Lawson: Pronouns should be gender-neutral on college campuses

Gender neutral pronouns are a huge part of feeling accepted in society, but are often over looked because there are so many. Words like zie, zis and, zieself are all examples of gender neutral pronouns.

Madison Ward/Iowa State Daily

Gender neutral pronouns are a huge part of feeling accepted in society, but are often over looked because there are so many. Words like “zie”, “zis” and, “zieself” are all examples of gender neutral pronouns.

Angelica Lawson

He, She, Ze.

How you choose to be addressed is as important as knowing which bathroom to use. Gender pronouns are assumed, but not necessarily representative of what gender you identify with. How can someone who is meeting you for the first time know that you look one way on the outside but identify as something else on every other level?

The proposed gender-neutral pronouns eliminate this gender bias and allow people to make the first impression they want without an awkward situation.

One university has been making headlines recently for its seemingly progressive policies. The Pride Center at the University of Tennessee made a post on its website encouraging staff to ask students what their preferred pronoun is.

This post resulted in an uproar at the university because the Pride Center made this suggestion without first clearing it with university officials and the university’s board of trustees.

One of the most notable remarks was that the post seemed like a mandatory policy for students and professors, but it was a simple suggestion. The goal of the proposal was to make the university more inclusive, addressing all of its students without the limitations of traditional gender roles and identifications.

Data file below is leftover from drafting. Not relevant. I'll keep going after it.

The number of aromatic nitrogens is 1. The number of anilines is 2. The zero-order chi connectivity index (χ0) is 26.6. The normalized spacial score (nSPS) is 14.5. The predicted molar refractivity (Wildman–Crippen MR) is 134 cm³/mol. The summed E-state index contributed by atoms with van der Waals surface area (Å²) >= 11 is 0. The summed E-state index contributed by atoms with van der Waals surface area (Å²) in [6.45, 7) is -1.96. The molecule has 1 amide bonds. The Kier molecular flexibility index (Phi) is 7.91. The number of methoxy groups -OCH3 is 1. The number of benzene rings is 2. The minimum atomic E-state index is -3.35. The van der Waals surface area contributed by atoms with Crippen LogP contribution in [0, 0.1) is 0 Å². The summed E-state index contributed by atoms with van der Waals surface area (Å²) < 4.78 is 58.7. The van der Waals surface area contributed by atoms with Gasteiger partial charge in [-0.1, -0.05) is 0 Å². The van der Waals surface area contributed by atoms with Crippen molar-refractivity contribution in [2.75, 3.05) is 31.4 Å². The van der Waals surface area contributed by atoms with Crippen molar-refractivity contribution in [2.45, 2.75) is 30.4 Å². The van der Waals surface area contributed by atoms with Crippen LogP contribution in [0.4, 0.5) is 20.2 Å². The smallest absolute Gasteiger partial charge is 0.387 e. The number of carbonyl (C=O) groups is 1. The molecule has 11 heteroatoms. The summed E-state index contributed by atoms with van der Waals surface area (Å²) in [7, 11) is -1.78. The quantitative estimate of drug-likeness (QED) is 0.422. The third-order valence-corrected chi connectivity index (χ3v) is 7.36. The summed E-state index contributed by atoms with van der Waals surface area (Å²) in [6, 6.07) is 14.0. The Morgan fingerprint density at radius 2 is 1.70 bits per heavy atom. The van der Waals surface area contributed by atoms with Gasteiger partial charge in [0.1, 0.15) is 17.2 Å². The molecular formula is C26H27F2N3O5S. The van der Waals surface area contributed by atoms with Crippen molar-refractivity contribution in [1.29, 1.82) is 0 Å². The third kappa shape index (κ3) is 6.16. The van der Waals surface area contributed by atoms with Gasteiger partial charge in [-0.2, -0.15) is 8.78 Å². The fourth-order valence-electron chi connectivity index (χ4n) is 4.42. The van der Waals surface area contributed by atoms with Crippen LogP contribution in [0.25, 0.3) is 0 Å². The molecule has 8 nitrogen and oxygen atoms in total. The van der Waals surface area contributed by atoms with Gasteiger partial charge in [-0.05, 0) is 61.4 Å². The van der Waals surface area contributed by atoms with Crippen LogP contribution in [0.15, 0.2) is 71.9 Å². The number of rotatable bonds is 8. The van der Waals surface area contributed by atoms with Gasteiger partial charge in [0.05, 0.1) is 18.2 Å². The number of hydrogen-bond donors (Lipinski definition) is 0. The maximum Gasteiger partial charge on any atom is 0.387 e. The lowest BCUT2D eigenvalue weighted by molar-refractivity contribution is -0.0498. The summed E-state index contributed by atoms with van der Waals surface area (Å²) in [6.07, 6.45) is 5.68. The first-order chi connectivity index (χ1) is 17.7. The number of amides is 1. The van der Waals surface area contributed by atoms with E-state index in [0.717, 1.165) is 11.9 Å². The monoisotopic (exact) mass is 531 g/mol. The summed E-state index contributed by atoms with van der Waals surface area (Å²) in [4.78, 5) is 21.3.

The post was removed from the website because of all the confusion it created. 

The inclusion of every member of the student body should not have to be so chaotic. The proposal of the Pride Center at Tennessee was defeated by small-minded people with big voices.

It’s the right of every student to belong at their school. They should not have to feel left out because they identify as anything other than male or female. Gender pronouns create a culture of inclusions.

Target has taken on this battle recently with the removal of its gender-specific signage and the separation of its gender-specific merchandise.

It’s popular for people to choose a gender-neutral name for their unborn child. The removal of gender bias is running rampant on society, and I love it.

While it’s not always negative, it’s evident what society thinks is OK for girls and boys to do, wear or play.

Creating an inclusive policy breaks down these barriers. Taking the step in college to remove gender pronouns is one way students can feel more accepted by their peers, professors and university staff.

College is the time when you learn how to enter society as a productive adult, and enforcing the idea of inclusion at this age will only create more accepting adults in the future.

Larger corporations are also taking steps to include everyone. The Oxford English Dictionary just added ‘Mx’ to its word bank. Mx is a gender-neutral surname to take the place of Mr., Miss or Mrs.

Sweden just added “hen” to its official language. In Sweden, han is the word for she, and hon is the word for he. Hen does not reveal someone’s gender.

The removal of gender identification is leaving its mark across several cultures.

These gender-neutral terms in no way take away from someone’s choice to be indented as “she” or “he.” It’s a way to give everyone a place in society. 

But the suggested policy of removing gender pronouns at Tennessee, and asking students what they prefer to be called, failed. One way other universities can enact this policy without doing away with the long-standing traditional pronouns is to create a student profile.

Students can create a profile and then identify how they preferred to addressed in person and in all official documents. It’s another step added to the registration process but it can save a lot of class time because it wouldn’t need to be addressed during attendance those first few weeks of class.

It’s simple but it could mean a lot to students who had previously been ignored at school and in society.